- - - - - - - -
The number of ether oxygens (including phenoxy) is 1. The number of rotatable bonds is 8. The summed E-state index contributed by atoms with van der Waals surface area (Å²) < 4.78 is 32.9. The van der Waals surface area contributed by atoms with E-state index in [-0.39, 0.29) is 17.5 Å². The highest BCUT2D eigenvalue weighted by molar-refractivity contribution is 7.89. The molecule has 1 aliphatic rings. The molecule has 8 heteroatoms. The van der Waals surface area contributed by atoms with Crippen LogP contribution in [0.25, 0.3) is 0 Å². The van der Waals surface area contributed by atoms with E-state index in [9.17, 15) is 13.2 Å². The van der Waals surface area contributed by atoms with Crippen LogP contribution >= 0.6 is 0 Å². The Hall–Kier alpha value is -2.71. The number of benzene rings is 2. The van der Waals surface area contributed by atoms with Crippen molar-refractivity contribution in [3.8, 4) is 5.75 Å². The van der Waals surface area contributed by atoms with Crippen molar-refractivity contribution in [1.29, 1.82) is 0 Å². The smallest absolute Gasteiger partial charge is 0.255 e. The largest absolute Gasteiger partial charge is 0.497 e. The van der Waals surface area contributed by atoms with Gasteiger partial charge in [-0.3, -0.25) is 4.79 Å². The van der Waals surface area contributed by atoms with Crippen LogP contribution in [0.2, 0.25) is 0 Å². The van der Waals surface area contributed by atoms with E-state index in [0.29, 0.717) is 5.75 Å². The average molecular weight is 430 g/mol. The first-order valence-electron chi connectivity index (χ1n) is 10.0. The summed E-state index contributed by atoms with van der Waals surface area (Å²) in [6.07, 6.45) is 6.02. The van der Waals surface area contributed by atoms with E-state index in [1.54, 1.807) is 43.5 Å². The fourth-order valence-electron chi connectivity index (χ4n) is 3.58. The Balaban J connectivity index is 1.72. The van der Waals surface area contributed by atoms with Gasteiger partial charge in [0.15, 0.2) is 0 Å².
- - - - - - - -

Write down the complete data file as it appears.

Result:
The number of ether oxygens (including phenoxy) is 1. The number of rotatable bonds is 8. The summed E-state index contributed by atoms with van der Waals surface area (Å²) < 4.78 is 32.9. The van der Waals surface area contributed by atoms with E-state index in [-0.39, 0.29) is 17.5 Å². The highest BCUT2D eigenvalue weighted by molar-refractivity contribution is 7.89. The molecule has 1 aliphatic rings. The molecule has 8 heteroatoms. The van der Waals surface area contributed by atoms with Crippen LogP contribution in [0.25, 0.3) is 0 Å². The van der Waals surface area contributed by atoms with E-state index in [9.17, 15) is 13.2 Å². The van der Waals surface area contributed by atoms with Crippen LogP contribution >= 0.6 is 0 Å². The Hall–Kier alpha value is -2.71. The number of benzene rings is 2. The van der Waals surface area contributed by atoms with Crippen molar-refractivity contribution in [3.8, 4) is 5.75 Å². The van der Waals surface area contributed by atoms with Crippen molar-refractivity contribution in [1.29, 1.82) is 0 Å². The smallest absolute Gasteiger partial charge is 0.255 e. The largest absolute Gasteiger partial charge is 0.497 e. The van der Waals surface area contributed by atoms with Gasteiger partial charge in [-0.3, -0.25) is 4.79 Å². The van der Waals surface area contributed by atoms with Crippen LogP contribution in [0.2, 0.25) is 0 Å². The van der Waals surface area contributed by atoms with E-state index in [0.29, 0.717) is 5.75 Å². The average molecular weight is 430 g/mol. The first-order valence-electron chi connectivity index (χ1n) is 10.0. The summed E-state index contributed by atoms with van der Waals surface area (Å²) in [6.07, 6.45) is 6.02. The van der Waals surface area contributed by atoms with E-state index in [1.54, 1.807) is 43.5 Å². The fourth-order valence-electron chi connectivity index (χ4n) is 3.58. The Balaban J connectivity index is 1.72. The van der Waals surface area contributed by atoms with Gasteiger partial charge in [0.15, 0.2) is 0 Å².